Back to the blog…

I started this school year writing a blog post reflecting on what happened at school each day. I stopped when all the shit with the plague happened (which is bizarre because history will tell us that is the only period worth remembering). Well, I’m always one to go against what is expected, and so now that all the shit has started to settle (well, school is resuming as – storta – normal next week at least anyway) I’ve decided to come back here to continue with my reflections. Lucky you, huh?

The thing I wanna write about now is one anxiety I have about next Monday (when students return full time and normal timetabling resumes). It’s not about getting COVID-19. It’s actually about workload. What does that tell you about the teaching profession when you’re more worried about burnout than a potentially fatal, highly contagious virus that’s shut down the world? It tells you that teaching is deadly. Even if you take that last sentence figuratively, when you’re a teacher it consumes your life, which means you really have no other life separate from it. It is a sort of living death. That sounds all very Yeatsian, but what I’m trying to say is that even though lock-down and teaching remotely were really hard for a range of reasons, I actually felt alive and relaxed for the first time in a while. OK, so maybe I’m just talking about the last two weeks, and maybe I’m just talking about my own experience at my school, but that’s OK cos I’m not claiming to be talking on behalf of anyone else here. I am being honest. The last two weeks (where only year 12 have been on campus full time, and juniors one day per week) have been fantastic. Juniors have been asynchronous except for one period per week (not necessarily the in-school period). It’s just freed up so much time to get all the other teachery work done. I’ve managed to give meaningful and regular feedback on work, keep track of where each student is with their learning, write programs, plan high quality lessons, write reports, do HT admin stuff (too boring to list) all within school time! I’ve even been able to go to the toilet when I need to, and eat lunch at lunch time! I’ve been able to attend staff, faculty and executive meetings from home – sometimes listening to the feed whilst making dinner! When the work day is done, I’m finished. No working after-hours or on the weekend. Basically, I felt human and alive – not a teacher robot.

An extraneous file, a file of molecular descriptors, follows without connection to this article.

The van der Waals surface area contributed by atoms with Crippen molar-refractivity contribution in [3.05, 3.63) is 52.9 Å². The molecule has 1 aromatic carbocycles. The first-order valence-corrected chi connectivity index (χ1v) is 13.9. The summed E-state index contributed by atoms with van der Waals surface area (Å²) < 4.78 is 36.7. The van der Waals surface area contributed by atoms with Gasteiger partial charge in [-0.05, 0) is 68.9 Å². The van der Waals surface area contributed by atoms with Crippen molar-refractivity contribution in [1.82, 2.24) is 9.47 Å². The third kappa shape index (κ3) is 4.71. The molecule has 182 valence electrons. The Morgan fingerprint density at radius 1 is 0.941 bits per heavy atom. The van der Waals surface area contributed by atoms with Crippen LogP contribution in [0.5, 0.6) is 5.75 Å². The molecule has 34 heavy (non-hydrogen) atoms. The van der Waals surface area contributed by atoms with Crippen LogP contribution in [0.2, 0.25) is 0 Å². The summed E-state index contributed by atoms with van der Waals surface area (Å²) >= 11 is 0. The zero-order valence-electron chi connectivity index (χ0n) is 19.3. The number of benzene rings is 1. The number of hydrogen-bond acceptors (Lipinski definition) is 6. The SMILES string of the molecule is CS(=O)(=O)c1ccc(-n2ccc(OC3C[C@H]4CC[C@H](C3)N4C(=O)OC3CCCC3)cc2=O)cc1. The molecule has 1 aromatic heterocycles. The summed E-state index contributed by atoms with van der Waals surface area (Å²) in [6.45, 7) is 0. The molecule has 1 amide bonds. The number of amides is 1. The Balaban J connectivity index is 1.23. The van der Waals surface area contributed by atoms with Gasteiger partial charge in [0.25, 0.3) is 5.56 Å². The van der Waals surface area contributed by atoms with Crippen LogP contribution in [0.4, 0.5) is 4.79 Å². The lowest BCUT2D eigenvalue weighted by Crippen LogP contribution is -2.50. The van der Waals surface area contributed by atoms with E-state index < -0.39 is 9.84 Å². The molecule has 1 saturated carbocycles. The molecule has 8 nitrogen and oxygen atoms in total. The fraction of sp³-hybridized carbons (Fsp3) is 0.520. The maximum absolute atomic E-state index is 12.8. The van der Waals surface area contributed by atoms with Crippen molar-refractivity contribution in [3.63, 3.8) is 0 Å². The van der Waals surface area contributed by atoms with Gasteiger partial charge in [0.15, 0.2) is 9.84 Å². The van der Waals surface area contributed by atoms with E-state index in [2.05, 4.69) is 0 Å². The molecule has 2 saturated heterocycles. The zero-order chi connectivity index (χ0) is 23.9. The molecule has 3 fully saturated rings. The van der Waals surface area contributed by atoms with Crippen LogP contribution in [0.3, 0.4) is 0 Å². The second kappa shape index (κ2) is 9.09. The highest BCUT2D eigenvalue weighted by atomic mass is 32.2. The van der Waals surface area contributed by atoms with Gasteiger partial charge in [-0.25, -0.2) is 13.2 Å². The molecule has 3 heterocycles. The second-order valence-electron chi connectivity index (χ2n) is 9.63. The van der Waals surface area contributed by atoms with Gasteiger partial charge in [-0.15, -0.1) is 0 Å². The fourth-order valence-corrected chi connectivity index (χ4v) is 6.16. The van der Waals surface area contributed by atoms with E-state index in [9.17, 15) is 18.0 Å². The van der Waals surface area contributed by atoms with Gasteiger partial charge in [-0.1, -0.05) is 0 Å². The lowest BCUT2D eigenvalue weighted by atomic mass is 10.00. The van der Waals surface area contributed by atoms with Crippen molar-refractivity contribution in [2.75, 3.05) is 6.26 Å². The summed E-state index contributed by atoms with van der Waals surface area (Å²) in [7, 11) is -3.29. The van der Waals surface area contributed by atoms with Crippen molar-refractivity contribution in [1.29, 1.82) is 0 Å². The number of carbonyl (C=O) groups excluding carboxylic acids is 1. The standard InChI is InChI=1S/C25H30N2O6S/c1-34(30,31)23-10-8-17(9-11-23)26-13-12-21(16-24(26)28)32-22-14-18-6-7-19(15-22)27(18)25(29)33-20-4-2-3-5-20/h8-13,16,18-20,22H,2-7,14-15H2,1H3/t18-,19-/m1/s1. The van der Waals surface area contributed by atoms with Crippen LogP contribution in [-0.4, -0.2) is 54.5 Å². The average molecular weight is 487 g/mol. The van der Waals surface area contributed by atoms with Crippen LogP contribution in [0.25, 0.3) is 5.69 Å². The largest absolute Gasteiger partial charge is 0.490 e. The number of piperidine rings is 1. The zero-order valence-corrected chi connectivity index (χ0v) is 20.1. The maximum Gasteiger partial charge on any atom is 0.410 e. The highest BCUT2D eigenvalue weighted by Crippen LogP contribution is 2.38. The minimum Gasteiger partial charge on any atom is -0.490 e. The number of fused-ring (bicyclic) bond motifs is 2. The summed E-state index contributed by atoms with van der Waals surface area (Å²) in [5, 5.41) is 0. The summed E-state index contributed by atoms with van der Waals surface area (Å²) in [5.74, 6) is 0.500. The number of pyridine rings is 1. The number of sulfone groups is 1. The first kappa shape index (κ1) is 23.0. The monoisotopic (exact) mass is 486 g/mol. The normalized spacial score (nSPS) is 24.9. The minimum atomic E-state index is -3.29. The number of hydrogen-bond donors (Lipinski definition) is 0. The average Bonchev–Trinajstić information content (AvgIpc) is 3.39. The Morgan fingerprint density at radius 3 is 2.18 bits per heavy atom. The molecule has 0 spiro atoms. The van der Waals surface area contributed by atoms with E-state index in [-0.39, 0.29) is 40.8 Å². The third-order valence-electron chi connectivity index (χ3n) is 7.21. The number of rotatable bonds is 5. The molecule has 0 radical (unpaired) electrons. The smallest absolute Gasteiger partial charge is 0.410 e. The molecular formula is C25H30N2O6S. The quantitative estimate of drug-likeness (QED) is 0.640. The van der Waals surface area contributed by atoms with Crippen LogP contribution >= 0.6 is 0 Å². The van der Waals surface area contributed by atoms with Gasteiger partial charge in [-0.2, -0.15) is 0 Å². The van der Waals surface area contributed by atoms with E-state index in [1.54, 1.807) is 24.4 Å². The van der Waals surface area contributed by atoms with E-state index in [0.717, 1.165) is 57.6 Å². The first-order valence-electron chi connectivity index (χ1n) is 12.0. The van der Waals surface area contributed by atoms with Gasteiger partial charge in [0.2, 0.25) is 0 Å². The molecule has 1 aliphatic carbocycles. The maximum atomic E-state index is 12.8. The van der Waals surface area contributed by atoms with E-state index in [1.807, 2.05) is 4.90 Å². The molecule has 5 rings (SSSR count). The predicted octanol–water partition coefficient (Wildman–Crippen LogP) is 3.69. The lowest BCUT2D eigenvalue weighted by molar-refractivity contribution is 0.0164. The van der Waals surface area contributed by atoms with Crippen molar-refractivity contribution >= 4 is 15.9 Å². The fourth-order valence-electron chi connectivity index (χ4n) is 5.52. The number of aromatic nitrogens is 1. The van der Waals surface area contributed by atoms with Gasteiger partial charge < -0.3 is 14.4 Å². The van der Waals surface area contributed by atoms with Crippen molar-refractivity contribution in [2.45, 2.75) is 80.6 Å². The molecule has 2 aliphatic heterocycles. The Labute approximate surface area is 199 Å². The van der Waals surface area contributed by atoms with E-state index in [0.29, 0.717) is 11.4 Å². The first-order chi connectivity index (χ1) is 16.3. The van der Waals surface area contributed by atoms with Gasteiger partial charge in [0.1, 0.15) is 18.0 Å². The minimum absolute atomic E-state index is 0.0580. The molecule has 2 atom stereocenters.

Next week won’t be like that. Next week we will return to the old timetable. Next week the bell times will go back as they were. It’s all going to come crashing back – all the reasons why I’ve contemplated leaving teaching. To be honest, during all of this crisis, I haven’t once thought about quitting. I spent a lot of time angry and hurt, but I never once thought I’d quit. It’s weird, because prior to it all I thought about quitting often. Like easily once a week. So what does this say about the job? I was speaking to a colleague yesterday and she echoed my concerns. We share an anxiety bond, and like me she admitted she was less anxious about the virus and more anxious about the return to the intensity of our teacher workload. We shared the positives of the last two weeks, and our new appreciation for how a reduced face-to-face teaching load really can improve teaching and learning. It could keep more teachers in the profession.

As a Fed Rep, that’s the thing I’m going to be fighting for. We need more teachers so we can reduce teaching loads and improve the lives of our teachers, and our students. We can say it’s up to individual schools to innovate in the post-COVID world, but it shouldn’t be an individual case thing – it should be a centralised decision so all teachers benefit.

 

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